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2304 2024

Market Insights

Market Insights Week 17

Bas Kooijman

As we start a new week, let's take a look at the significant events in the global economy over the past week with our weekly financial update, presented by Bas Kooijman, the CEO and Asset Manager of DHF Capital SA.

In recent weeks, the U.S. stock market has experienced a downturn, marking its third consecutive week of broad losses. This trend is largely driven by escalating tensions in the Middle East and persistent concerns that U.S. interest rates may remain elevated for an extended period.

The technology sector, especially mega-cap firms, has been particularly hard-hit as rising interest rates increase the discount rates on future earnings, dampening investor enthusiasm. Furthermore, a disappointing first-quarter revenue report from ASML Holdings, a key supplier to advanced chipmakers, has also contributed to negative sentiment in sectors tied to artificial intelligence.

As the week commenced, initial optimism due to a mitigated impact from Iran's strikes on Israel quickly reversed as geopolitical tensions intensified following aggressive responses from Israel. These developments have cast a shadow over market sentiments, contributing to the downturn observed towards the end of the week.

European markets have shown a mixed response amidst ongoing geopolitical unrest and economic data. The STOXX Europe 600 Index fell by 1.18%, reflecting investor caution. While Germany’s DAX dropped by 1.08%, Italy’s FTSE MIB saw a modest gain. The fluctuation in indices underscores the region's varied response to current global uncertainties.

Inflation in the UK has slightly eased, though it remains above expectations, with the Bank of England (BoE) now indicating that interest rate cuts may be deferred to later in the year. Despite a slight slowdown in wage growth and services inflation, the overall economic environment remains tense, with the BoE Governor projecting a gradual resolution to inflationary pressures at the current employment levels. On the other hand, the European Central Bank (ECB) maintains a cautious outlook, emphasizing that any adjustments to the rates in June will depend heavily on upcoming economic data, with a particular focus on oil price movements due to its significant impact on inflation.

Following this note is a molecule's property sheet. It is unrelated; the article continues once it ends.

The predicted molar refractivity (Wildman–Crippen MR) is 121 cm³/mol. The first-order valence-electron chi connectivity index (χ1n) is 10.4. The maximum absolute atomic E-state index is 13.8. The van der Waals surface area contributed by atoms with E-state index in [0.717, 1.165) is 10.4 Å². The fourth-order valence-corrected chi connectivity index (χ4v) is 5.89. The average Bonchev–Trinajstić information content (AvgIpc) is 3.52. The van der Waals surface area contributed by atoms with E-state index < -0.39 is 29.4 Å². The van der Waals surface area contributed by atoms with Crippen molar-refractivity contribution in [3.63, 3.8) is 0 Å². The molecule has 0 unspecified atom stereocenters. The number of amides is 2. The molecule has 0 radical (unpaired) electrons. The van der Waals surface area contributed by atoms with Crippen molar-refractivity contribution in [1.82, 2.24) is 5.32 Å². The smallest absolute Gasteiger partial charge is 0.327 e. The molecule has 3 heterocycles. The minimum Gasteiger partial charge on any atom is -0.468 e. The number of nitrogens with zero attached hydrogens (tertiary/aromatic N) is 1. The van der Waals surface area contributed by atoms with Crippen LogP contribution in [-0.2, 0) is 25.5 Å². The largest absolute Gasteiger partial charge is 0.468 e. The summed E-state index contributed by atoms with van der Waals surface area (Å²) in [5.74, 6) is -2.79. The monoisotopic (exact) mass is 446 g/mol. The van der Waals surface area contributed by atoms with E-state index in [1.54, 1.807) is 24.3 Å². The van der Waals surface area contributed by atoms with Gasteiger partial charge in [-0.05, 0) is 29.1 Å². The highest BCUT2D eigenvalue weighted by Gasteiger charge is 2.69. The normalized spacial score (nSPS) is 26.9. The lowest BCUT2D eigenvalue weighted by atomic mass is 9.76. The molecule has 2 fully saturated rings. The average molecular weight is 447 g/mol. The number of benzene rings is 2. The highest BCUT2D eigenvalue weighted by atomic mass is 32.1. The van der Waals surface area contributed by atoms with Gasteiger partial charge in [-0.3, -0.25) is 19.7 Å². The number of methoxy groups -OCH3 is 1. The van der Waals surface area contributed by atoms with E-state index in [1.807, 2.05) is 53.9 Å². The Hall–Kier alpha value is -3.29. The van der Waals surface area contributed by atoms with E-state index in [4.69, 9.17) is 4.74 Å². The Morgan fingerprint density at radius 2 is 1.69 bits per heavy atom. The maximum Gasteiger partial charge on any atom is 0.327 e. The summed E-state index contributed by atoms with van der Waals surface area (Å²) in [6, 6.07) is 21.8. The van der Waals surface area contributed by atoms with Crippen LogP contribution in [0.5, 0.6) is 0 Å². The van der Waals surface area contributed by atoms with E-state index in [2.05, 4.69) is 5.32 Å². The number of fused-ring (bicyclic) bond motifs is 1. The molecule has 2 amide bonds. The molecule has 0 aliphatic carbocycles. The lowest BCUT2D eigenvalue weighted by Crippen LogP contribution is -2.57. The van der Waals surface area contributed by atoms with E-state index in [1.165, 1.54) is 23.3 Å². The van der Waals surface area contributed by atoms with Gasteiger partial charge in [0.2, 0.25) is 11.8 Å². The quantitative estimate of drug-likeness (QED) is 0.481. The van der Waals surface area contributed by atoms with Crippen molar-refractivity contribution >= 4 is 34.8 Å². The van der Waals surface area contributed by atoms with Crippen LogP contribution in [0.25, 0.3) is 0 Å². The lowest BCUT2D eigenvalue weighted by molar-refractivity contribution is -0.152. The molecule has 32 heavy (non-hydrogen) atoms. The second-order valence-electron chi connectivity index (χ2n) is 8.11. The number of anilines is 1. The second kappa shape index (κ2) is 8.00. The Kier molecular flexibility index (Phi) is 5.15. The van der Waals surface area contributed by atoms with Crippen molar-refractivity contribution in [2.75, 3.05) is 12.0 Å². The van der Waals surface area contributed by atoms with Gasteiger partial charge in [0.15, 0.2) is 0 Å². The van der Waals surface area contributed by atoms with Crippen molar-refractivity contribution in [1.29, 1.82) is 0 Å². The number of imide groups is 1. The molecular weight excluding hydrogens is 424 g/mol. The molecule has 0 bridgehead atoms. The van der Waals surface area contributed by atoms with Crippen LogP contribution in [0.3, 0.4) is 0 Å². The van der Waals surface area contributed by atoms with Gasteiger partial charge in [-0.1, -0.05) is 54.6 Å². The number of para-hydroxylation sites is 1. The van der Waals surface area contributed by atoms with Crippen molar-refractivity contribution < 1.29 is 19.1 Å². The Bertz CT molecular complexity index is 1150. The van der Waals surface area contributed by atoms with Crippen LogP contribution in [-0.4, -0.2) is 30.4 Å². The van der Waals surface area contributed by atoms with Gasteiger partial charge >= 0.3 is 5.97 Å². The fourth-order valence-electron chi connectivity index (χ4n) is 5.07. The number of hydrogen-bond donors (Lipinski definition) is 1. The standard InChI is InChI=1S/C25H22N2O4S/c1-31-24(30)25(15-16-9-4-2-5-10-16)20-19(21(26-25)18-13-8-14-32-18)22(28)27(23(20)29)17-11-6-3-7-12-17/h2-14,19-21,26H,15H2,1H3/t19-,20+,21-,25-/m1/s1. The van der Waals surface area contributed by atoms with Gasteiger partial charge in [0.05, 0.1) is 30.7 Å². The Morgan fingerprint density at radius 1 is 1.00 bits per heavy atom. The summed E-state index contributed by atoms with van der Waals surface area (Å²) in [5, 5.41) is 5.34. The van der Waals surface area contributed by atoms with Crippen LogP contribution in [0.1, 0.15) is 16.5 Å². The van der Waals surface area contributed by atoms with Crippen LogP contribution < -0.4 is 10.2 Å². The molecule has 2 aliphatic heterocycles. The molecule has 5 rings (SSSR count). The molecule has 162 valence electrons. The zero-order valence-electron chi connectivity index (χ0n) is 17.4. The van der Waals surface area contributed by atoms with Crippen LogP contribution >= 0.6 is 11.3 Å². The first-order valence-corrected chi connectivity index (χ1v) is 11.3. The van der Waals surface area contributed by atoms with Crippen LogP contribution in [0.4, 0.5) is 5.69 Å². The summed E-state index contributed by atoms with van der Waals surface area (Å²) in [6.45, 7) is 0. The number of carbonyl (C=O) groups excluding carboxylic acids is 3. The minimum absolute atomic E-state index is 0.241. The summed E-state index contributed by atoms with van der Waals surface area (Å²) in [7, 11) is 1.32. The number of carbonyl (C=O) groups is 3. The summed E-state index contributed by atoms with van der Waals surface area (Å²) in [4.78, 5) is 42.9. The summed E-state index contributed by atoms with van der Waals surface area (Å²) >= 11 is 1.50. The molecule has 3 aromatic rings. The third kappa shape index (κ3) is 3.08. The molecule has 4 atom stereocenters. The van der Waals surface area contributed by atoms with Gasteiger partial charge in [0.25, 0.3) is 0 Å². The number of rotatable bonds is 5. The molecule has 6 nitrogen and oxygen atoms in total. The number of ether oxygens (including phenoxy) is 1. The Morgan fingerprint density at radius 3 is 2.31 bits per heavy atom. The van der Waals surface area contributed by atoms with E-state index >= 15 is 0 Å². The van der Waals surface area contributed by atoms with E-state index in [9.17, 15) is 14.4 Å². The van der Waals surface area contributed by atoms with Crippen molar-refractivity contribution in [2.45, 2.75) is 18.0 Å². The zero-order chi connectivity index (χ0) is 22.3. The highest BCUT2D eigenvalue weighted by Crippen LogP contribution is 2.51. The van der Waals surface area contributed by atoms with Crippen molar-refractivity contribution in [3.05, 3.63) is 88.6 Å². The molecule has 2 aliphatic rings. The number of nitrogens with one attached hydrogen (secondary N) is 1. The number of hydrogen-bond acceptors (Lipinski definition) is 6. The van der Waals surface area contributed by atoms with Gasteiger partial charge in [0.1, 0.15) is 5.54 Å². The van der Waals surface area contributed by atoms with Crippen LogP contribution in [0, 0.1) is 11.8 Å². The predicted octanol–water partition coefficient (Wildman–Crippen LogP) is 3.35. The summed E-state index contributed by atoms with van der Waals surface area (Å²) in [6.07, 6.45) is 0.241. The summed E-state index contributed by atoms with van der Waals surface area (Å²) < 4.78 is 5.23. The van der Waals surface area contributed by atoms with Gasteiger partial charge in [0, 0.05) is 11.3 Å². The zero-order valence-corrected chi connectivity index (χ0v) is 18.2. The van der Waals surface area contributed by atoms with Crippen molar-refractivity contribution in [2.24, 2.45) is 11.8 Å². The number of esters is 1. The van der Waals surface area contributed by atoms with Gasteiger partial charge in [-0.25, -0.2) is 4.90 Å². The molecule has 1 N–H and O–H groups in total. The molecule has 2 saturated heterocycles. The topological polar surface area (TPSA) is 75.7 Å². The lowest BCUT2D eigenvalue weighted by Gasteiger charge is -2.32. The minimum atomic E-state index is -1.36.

In Asia, Japan's stock markets have notably declined, influenced by both the increased geopolitical tensions and concerns over diminishing AI-related demand. The Nikkei 225 and TOPIX indices saw significant weekly losses. Despite these challenges, the yen showed some resilience, regarded as a safe-haven currency, although it remains near historic lows against the dollar. No immediate intervention by Japanese authorities in the currency market indicates a cautious approach towards managing the yen's valuation amidst ongoing market volatility.

Conversely, China reported a robust first quarter with GDP growth exceeding expectations, providing a positive contrast to the struggles seen in Japan. However, the economic indicators remain mixed, with industrial production and retail sales growing slower than anticipated, while fixed asset investment exceeded forecasts. Despite these gains, the housing market continues to struggle, posing ongoing challenges to the broader economic stability.

In summary, while the U.S. grapples with interest rate concerns and geopolitical tensions, Europe remains cautious amid inflationary pressures, and Asian markets show a mixed but cautiously optimistic outlook in response to economic data and geopolitical developments. Each region's market dynamics underscore the complex interplay of local and global factors shaping the current economic landscape.

Bas Kooijman

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